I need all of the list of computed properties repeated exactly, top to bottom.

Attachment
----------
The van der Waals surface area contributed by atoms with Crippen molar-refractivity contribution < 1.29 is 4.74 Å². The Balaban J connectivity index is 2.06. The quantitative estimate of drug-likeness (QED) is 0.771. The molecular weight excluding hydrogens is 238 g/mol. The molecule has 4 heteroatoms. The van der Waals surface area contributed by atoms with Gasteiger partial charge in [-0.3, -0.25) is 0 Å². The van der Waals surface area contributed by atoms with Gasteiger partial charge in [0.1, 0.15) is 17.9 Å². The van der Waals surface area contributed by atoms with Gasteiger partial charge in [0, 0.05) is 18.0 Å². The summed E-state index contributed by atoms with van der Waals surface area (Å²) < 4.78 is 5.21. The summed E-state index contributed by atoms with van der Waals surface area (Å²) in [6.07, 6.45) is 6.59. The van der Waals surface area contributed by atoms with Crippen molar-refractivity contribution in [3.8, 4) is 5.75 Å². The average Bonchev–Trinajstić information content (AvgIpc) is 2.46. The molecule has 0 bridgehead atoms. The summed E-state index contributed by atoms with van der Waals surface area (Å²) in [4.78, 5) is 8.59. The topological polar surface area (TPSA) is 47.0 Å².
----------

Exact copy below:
The van der Waals surface area contributed by atoms with Crippen molar-refractivity contribution < 1.29 is 4.74 Å². The Balaban J connectivity index is 2.06. The quantitative estimate of drug-likeness (QED) is 0.771. The molecular weight excluding hydrogens is 238 g/mol. The molecule has 4 heteroatoms. The van der Waals surface area contributed by atoms with Gasteiger partial charge in [-0.3, -0.25) is 0 Å². The van der Waals surface area contributed by atoms with Gasteiger partial charge in [0.1, 0.15) is 17.9 Å². The van der Waals surface area contributed by atoms with Gasteiger partial charge in [0, 0.05) is 18.0 Å². The summed E-state index contributed by atoms with van der Waals surface area (Å²) < 4.78 is 5.21. The summed E-state index contributed by atoms with van der Waals surface area (Å²) in [6.07, 6.45) is 6.59. The van der Waals surface area contributed by atoms with Crippen molar-refractivity contribution in [3.8, 4) is 5.75 Å². The average Bonchev–Trinajstić information content (AvgIpc) is 2.46. The molecule has 0 bridgehead atoms. The summed E-state index contributed by atoms with van der Waals surface area (Å²) in [4.78, 5) is 8.59. The topological polar surface area (TPSA) is 47.0 Å².